Sept. 2015

This Day in History… September 18, 1947

U.S. #3167 pictures F-16c’s of the Air Force’s precision flying team, the Thunderbirds, flying in diamond formation.

U.S. Air Force Established

After 40 years and two wars, the aeronautical division of the U.S. military was established as its own branch, the Air Force, on September 18, 1947.

What would later become the Air Force was originally created as an aeronautical division of the Army Signal Corps in 1907. The next year, the Army purchased its first plane, and in 1911, Congress appropriated funds for aviation. Control passed to the aviation division in 1914.

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This Day in History… September 17, 1787

U.S. #798

Signing of the U.S. Constitution

On September 17, 1787, 39 delegates from 12 states signed the U.S. Constitution, laying the groundwork of our nation’s government.

In the Spring of 1787, delegates from 12 of the 13 states (Rhode Island didn’t participate, they opposed a national government) met at Independence Hall in Philadelphia to amend the Articles of Confederation. The Constitutional Convention was set to open on May 4, but few of the delegates had arrived by that time. Though, one arrived early and eager – James Madison.

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This Day in History… September 16, 1620

U.S. #548 – The Mayflower

The Mayflower Departs England for America

On September 16, 1620, the Mayflower left England to establish a colony in America.

The Pilgrims chartering the Mayflower were devout Christians who felt that only by breaking all ties with the Church of England could they retain their integrity before God. They sailed to Holland first, but after no improvement they set sail for America.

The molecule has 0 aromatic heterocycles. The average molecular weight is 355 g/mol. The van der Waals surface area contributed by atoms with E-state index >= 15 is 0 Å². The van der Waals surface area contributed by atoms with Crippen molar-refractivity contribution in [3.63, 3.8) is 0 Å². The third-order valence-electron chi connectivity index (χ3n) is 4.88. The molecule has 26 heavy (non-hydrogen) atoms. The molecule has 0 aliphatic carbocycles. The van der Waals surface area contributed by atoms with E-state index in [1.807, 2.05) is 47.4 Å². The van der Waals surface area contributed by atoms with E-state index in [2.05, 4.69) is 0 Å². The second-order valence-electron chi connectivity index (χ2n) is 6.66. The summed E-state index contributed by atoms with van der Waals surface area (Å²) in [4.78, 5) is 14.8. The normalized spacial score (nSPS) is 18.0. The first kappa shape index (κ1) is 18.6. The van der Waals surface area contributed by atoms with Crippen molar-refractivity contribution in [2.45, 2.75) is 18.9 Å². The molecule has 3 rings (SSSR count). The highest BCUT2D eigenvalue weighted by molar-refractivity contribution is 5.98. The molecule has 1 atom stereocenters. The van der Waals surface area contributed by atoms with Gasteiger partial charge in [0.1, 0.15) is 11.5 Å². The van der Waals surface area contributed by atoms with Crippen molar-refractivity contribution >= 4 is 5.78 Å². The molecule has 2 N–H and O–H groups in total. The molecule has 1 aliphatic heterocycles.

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This Day in History… September 15, 1831

U.S. #2364

John Bull Takes Its First Ride 

On September 15, 1831, the John Bull steam locomotive made its inaugural trip on New Jersey’s first railroad.

The John Bull was built in England by Robert Stephenson and Company for the Camden and Amboy (C&A) Railroad in New Jersey. Once it was completed, it was dismantled and shipped to America. Railroad engineer Isaac Dripps reassembled the locomotive, despite a lack of drawings or instructions on how to do so. As the first locomotive in the state, it was christened number one, and named Stevens, after the president of the C&A Railroad. The Stevens first rode the rails on September 15, 1831.

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This Day in History… September 14, 1901

President McKinley Dies 

U.S. #639

Eight days after being shot by an assassin at the Pan-American Expo, President McKinley died on September 14, 1901.

Less than a year before, McKinley had won re-election. Following his March inauguration, McKinley and his wife, Ida, began a national tour. But when Ida fell ill, they postponed the last stop, the Pan-American Exposition in Buffalo, New York, until later in the year. On September 5, McKinley addressed some 50,000 people at the fairgrounds, with Leon Czolgosz among them. Czolgosz was an anarchist who wanted to become a hero.

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This Day in History… September 13, 1788

New York City Becomes America’s First Capital 

U.S. #2346 pictures the former national capital at Federal Hall. The building was later demolished in 1812.

On September 13, 1788, New York City was established as America’s first capital under the Constitution of the United States.

New York had already hosted the nation’s legislature and served as the de facto capital since 1785. In late 1784, the Contental Congress, operating under the Articles of Confederation, voted to make New York City it’s meeting place until a federal district on the banks of the Delaware River near Philadelphia could be completed. They chose Old City Hall, which was then renamed Federal Hall, to serve as capital building. Federal Hall was then redesigned by Pierre Charles L’Enfant, who later became famous for designing the layout of Washington, D.C. Congress met for the first time in Federal Hall on January 11, 1785.

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